Monica Raspi hadn’t planned to be a winemaker. She was a veterinarian and had no training in viticulture or winemaking. But her heart spoke to her. When Monica’s mother announced her retirement from Pomona in 2005, Monica could not accept that the land she was so attached to, where many fond memories of her late father and childhood were created would be sold and no longer part of the family. In 2007, Monica closed her veterinarian clinic, picked up an enology book and started her adventure in making Chianti Classico taking over the family business. She calls it “one of the craziest and most wonderful decisions” she has ever made. Since then, she has taken the family estate from simple local winery to one of Chianti Classico’s finest small estates. Trained as a veterinarian, Monica views the vineyard like a living being – it needs to be balanced and healthy to produce good fruit and good wine. In 2008, she ignored the advice of a consulting enologist to spray pesticides. Since 2012 their six hectares of land and wines have been certified organic. There are three sites on the estate sitting at 350 metres above sea level. Pomona is peppered with olive trees and surrounded by woods with a stream on the lower side that helps in mitigating high temperatures. Pomona is located in Castellina, Tuscany, one of the three original regions that made up Chianti. It was founded in 1890 when Monica’s grandfather purchased the estate with a small terracotta factory and converted it into a farm. The land was abandoned in the 1950’s until 1982 when Monica’s parents recovered two old vineyards and started making wine. The Chiantis produced here lovely and reasonably priced. Alessandro Masnaghetti in his brilliant book Chianti Classico: The Atlas of the Vineyards and UGAs cited Pomona as a small family owned estate that “rightly enjoy(s) fame among enthusiasts”. We are thrilled to introduce these wines to Western Canada.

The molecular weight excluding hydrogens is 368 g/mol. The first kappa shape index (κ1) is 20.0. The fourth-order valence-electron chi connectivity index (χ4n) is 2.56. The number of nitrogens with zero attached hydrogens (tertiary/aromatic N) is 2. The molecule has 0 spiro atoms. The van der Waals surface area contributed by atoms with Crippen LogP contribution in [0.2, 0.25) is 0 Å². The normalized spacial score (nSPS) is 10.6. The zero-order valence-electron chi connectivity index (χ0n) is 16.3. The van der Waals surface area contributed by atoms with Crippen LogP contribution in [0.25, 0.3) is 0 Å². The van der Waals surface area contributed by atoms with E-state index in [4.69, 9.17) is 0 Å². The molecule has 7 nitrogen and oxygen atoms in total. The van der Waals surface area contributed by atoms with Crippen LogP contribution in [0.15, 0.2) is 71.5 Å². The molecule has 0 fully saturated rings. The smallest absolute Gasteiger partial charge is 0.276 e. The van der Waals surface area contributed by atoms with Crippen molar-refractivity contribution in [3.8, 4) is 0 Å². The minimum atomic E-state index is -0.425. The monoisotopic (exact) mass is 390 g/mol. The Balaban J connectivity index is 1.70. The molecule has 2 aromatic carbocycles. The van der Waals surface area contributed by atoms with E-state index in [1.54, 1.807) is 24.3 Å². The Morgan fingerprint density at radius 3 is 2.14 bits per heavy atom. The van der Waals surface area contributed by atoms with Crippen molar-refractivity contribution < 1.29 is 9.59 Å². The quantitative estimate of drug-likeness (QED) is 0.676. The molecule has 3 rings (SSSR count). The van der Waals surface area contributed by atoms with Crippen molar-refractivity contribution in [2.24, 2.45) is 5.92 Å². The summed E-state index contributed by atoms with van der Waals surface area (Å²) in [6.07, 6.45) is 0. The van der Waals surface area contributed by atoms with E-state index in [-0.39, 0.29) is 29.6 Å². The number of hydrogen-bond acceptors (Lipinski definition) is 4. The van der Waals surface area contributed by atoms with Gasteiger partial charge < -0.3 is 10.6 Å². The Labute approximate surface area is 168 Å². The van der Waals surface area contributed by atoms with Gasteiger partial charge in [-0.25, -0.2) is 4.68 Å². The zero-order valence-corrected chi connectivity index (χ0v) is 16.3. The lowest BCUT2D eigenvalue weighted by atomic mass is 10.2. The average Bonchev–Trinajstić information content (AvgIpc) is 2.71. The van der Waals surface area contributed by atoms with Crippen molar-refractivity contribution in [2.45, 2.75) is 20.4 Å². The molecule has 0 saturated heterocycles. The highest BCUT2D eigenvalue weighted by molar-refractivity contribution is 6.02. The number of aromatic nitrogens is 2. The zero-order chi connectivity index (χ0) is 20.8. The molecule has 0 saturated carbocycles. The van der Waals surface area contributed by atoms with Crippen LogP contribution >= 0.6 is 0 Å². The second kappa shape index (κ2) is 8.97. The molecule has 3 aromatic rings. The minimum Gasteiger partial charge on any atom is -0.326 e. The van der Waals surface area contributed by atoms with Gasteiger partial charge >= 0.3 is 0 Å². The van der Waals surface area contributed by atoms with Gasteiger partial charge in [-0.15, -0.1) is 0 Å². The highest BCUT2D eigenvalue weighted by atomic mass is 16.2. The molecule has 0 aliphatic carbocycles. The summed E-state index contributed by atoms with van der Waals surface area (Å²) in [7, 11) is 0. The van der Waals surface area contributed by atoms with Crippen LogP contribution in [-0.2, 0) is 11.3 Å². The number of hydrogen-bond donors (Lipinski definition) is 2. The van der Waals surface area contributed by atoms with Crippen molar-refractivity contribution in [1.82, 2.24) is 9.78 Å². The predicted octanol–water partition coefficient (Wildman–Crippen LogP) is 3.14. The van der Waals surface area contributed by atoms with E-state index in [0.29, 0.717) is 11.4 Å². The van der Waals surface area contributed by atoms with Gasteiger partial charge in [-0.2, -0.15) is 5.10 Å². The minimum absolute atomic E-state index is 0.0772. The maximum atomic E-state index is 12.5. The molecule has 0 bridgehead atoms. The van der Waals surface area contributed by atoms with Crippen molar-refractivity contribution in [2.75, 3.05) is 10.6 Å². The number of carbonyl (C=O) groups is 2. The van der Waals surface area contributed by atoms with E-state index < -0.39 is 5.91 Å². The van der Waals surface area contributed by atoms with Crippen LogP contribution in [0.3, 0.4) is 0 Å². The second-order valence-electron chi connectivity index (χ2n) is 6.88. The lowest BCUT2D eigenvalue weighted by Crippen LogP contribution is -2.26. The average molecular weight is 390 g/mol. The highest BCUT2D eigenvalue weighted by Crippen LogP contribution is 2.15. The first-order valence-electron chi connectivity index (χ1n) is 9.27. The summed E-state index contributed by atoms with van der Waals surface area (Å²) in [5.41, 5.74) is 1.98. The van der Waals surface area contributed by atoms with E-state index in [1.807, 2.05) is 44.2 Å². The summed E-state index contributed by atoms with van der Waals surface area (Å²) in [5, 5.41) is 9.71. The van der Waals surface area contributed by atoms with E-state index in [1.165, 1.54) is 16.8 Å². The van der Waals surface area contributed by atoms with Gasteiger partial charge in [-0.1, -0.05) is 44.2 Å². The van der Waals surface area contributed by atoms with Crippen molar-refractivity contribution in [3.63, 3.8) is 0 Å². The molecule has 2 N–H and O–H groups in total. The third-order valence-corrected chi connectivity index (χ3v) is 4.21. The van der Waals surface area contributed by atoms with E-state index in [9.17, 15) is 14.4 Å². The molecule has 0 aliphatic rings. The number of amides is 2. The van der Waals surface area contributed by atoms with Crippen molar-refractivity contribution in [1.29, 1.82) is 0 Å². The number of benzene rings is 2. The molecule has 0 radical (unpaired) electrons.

Reviews for this winery

Wine Spectator

At the southwestern edge of Chianti Classico, the hillside vineyards around Castellina in Chianti become less steep, lower in altitude and warmer than those in the heights of neighboring Radda.

The Sangiovese-based wines here also tend to be approachable (think sunny splashes of cherry flavor). Monica Raspi, a rising-star producer at Fattoria Pomona, embodies that easygoing spirit.

Robert Camuto, June 2021